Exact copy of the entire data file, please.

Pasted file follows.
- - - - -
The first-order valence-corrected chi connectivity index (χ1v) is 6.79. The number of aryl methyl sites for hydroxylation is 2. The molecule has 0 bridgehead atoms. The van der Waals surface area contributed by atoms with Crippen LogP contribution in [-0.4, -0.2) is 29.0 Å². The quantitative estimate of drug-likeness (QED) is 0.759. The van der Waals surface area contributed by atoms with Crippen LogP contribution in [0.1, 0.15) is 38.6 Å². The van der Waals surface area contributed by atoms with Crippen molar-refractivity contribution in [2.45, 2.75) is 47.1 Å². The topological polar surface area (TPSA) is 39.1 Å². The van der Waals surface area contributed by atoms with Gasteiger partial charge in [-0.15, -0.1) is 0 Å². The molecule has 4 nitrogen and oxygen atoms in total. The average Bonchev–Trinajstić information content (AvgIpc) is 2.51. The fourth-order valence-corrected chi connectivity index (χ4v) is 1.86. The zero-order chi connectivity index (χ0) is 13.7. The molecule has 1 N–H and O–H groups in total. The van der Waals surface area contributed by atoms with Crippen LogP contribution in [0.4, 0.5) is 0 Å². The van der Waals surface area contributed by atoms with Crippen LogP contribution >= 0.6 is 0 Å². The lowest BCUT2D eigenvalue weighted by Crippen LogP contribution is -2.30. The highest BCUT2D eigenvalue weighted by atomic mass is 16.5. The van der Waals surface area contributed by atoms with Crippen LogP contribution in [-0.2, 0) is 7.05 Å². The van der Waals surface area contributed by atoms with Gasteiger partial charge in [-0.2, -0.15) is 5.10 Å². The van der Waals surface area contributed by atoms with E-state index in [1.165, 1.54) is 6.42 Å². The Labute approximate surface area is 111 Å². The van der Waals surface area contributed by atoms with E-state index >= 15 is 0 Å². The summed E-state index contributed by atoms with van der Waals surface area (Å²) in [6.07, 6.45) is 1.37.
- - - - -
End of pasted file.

The first-order valence-corrected chi connectivity index (χ1v) is 6.79. The number of aryl methyl sites for hydroxylation is 2. The molecule has 0 bridgehead atoms. The van der Waals surface area contributed by atoms with Crippen LogP contribution in [-0.4, -0.2) is 29.0 Å². The quantitative estimate of drug-likeness (QED) is 0.759. The van der Waals surface area contributed by atoms with Crippen LogP contribution in [0.1, 0.15) is 38.6 Å². The van der Waals surface area contributed by atoms with Crippen molar-refractivity contribution in [2.45, 2.75) is 47.1 Å². The topological polar surface area (TPSA) is 39.1 Å². The van der Waals surface area contributed by atoms with Gasteiger partial charge in [-0.15, -0.1) is 0 Å². The molecule has 4 nitrogen and oxygen atoms in total. The average Bonchev–Trinajstić information content (AvgIpc) is 2.51. The fourth-order valence-corrected chi connectivity index (χ4v) is 1.86. The zero-order chi connectivity index (χ0) is 13.7. The molecule has 1 N–H and O–H groups in total. The van der Waals surface area contributed by atoms with Crippen LogP contribution in [0.4, 0.5) is 0 Å². The van der Waals surface area contributed by atoms with Crippen LogP contribution >= 0.6 is 0 Å². The lowest BCUT2D eigenvalue weighted by Crippen LogP contribution is -2.30. The highest BCUT2D eigenvalue weighted by atomic mass is 16.5. The van der Waals surface area contributed by atoms with Crippen LogP contribution in [-0.2, 0) is 7.05 Å². The van der Waals surface area contributed by atoms with Gasteiger partial charge in [-0.2, -0.15) is 5.10 Å². The van der Waals surface area contributed by atoms with E-state index in [1.165, 1.54) is 6.42 Å². The Labute approximate surface area is 111 Å². The van der Waals surface area contributed by atoms with E-state index >= 15 is 0 Å². The summed E-state index contributed by atoms with van der Waals surface area (Å²) in [6.07, 6.45) is 1.37.